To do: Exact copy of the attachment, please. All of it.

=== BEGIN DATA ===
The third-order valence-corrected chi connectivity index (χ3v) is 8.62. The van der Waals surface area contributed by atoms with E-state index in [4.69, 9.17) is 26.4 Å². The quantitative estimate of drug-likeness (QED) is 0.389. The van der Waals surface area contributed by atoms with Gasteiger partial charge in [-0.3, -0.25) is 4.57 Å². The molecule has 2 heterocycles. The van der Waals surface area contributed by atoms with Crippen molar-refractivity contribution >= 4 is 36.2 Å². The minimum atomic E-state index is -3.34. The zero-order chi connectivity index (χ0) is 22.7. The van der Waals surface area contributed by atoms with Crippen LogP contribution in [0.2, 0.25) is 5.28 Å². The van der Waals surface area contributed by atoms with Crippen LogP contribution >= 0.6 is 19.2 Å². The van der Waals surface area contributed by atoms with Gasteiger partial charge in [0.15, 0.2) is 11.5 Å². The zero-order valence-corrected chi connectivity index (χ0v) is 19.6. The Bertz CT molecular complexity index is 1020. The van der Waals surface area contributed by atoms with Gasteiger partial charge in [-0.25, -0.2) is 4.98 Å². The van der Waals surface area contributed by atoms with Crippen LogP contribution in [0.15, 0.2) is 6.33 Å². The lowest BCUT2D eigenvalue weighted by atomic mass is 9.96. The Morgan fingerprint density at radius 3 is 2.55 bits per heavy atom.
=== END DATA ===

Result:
The third-order valence-corrected chi connectivity index (χ3v) is 8.62. The van der Waals surface area contributed by atoms with E-state index in [4.69, 9.17) is 26.4 Å². The quantitative estimate of drug-likeness (QED) is 0.389. The van der Waals surface area contributed by atoms with Gasteiger partial charge in [-0.3, -0.25) is 4.57 Å². The molecule has 2 heterocycles. The van der Waals surface area contributed by atoms with Crippen molar-refractivity contribution >= 4 is 36.2 Å². The minimum atomic E-state index is -3.34. The zero-order chi connectivity index (χ0) is 22.7. The van der Waals surface area contributed by atoms with Crippen LogP contribution in [0.2, 0.25) is 5.28 Å². The van der Waals surface area contributed by atoms with Crippen LogP contribution >= 0.6 is 19.2 Å². The van der Waals surface area contributed by atoms with Gasteiger partial charge in [0.15, 0.2) is 11.5 Å². The zero-order valence-corrected chi connectivity index (χ0v) is 19.6. The Bertz CT molecular complexity index is 1020. The van der Waals surface area contributed by atoms with Gasteiger partial charge in [-0.25, -0.2) is 4.98 Å². The van der Waals surface area contributed by atoms with Crippen LogP contribution in [0.15, 0.2) is 6.33 Å². The lowest BCUT2D eigenvalue weighted by atomic mass is 9.96. The Morgan fingerprint density at radius 3 is 2.55 bits per heavy atom.